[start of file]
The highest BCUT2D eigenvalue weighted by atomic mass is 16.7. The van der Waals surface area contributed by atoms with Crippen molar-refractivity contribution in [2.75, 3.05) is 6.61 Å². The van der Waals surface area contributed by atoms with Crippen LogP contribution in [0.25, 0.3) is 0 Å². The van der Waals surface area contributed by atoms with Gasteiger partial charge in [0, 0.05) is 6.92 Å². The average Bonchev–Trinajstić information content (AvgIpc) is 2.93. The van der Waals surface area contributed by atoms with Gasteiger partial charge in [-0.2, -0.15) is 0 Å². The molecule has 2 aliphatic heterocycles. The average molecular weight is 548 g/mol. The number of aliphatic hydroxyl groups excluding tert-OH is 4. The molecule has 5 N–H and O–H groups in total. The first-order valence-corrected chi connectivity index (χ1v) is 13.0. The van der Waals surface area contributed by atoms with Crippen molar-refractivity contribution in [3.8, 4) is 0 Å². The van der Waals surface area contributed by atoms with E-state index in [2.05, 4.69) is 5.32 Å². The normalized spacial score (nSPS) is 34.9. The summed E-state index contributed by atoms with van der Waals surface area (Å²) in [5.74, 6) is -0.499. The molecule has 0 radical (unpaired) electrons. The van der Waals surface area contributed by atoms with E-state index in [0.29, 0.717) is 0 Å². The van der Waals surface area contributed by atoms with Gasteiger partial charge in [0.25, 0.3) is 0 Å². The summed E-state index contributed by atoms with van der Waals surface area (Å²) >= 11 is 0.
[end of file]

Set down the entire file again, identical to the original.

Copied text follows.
The highest BCUT2D eigenvalue weighted by atomic mass is 16.7. The van der Waals surface area contributed by atoms with Crippen molar-refractivity contribution in [2.75, 3.05) is 6.61 Å². The van der Waals surface area contributed by atoms with Crippen LogP contribution in [0.25, 0.3) is 0 Å². The van der Waals surface area contributed by atoms with Gasteiger partial charge in [0, 0.05) is 6.92 Å². The average Bonchev–Trinajstić information content (AvgIpc) is 2.93. The van der Waals surface area contributed by atoms with Gasteiger partial charge in [-0.2, -0.15) is 0 Å². The molecule has 2 aliphatic heterocycles. The average molecular weight is 548 g/mol. The number of aliphatic hydroxyl groups excluding tert-OH is 4. The molecule has 5 N–H and O–H groups in total. The first-order valence-corrected chi connectivity index (χ1v) is 13.0. The van der Waals surface area contributed by atoms with Crippen molar-refractivity contribution in [3.8, 4) is 0 Å². The van der Waals surface area contributed by atoms with E-state index in [2.05, 4.69) is 5.32 Å². The normalized spacial score (nSPS) is 34.9. The summed E-state index contributed by atoms with van der Waals surface area (Å²) in [5.74, 6) is -0.499. The molecule has 0 radical (unpaired) electrons. The van der Waals surface area contributed by atoms with E-state index in [0.29, 0.717) is 0 Å². The van der Waals surface area contributed by atoms with Gasteiger partial charge in [0.25, 0.3) is 0 Å². The summed E-state index contributed by atoms with van der Waals surface area (Å²) >= 11 is 0.